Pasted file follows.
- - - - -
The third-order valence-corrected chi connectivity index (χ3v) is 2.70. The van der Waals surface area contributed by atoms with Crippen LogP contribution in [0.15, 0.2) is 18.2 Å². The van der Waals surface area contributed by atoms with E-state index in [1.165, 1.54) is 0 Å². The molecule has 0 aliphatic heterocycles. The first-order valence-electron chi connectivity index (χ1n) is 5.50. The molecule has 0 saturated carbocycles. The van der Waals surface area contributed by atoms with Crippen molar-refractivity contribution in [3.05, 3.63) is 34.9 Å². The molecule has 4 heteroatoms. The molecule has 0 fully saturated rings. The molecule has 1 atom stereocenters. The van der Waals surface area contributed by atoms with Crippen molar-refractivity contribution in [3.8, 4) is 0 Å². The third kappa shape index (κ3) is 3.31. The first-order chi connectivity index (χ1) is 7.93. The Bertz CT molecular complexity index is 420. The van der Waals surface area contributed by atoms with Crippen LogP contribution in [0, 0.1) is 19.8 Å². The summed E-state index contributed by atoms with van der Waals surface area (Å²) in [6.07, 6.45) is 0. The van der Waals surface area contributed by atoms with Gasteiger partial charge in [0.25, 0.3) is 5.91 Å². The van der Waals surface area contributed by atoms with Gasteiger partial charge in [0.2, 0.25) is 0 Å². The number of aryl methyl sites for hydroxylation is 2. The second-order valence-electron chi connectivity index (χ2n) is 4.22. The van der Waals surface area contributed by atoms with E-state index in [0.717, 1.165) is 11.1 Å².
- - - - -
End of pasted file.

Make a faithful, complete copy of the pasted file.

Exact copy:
The third-order valence-corrected chi connectivity index (χ3v) is 2.70. The van der Waals surface area contributed by atoms with Crippen LogP contribution in [0.15, 0.2) is 18.2 Å². The van der Waals surface area contributed by atoms with E-state index in [1.165, 1.54) is 0 Å². The molecule has 0 aliphatic heterocycles. The first-order valence-electron chi connectivity index (χ1n) is 5.50. The molecule has 0 saturated carbocycles. The van der Waals surface area contributed by atoms with Crippen molar-refractivity contribution in [3.05, 3.63) is 34.9 Å². The molecule has 4 heteroatoms. The molecule has 0 fully saturated rings. The molecule has 1 atom stereocenters. The van der Waals surface area contributed by atoms with Crippen molar-refractivity contribution in [3.8, 4) is 0 Å². The third kappa shape index (κ3) is 3.31. The first-order chi connectivity index (χ1) is 7.93. The Bertz CT molecular complexity index is 420. The van der Waals surface area contributed by atoms with Crippen LogP contribution in [0, 0.1) is 19.8 Å². The summed E-state index contributed by atoms with van der Waals surface area (Å²) in [6.07, 6.45) is 0. The van der Waals surface area contributed by atoms with Gasteiger partial charge in [0.25, 0.3) is 5.91 Å². The van der Waals surface area contributed by atoms with Gasteiger partial charge in [0.2, 0.25) is 0 Å². The number of aryl methyl sites for hydroxylation is 2. The second-order valence-electron chi connectivity index (χ2n) is 4.22. The van der Waals surface area contributed by atoms with E-state index in [0.717, 1.165) is 11.1 Å².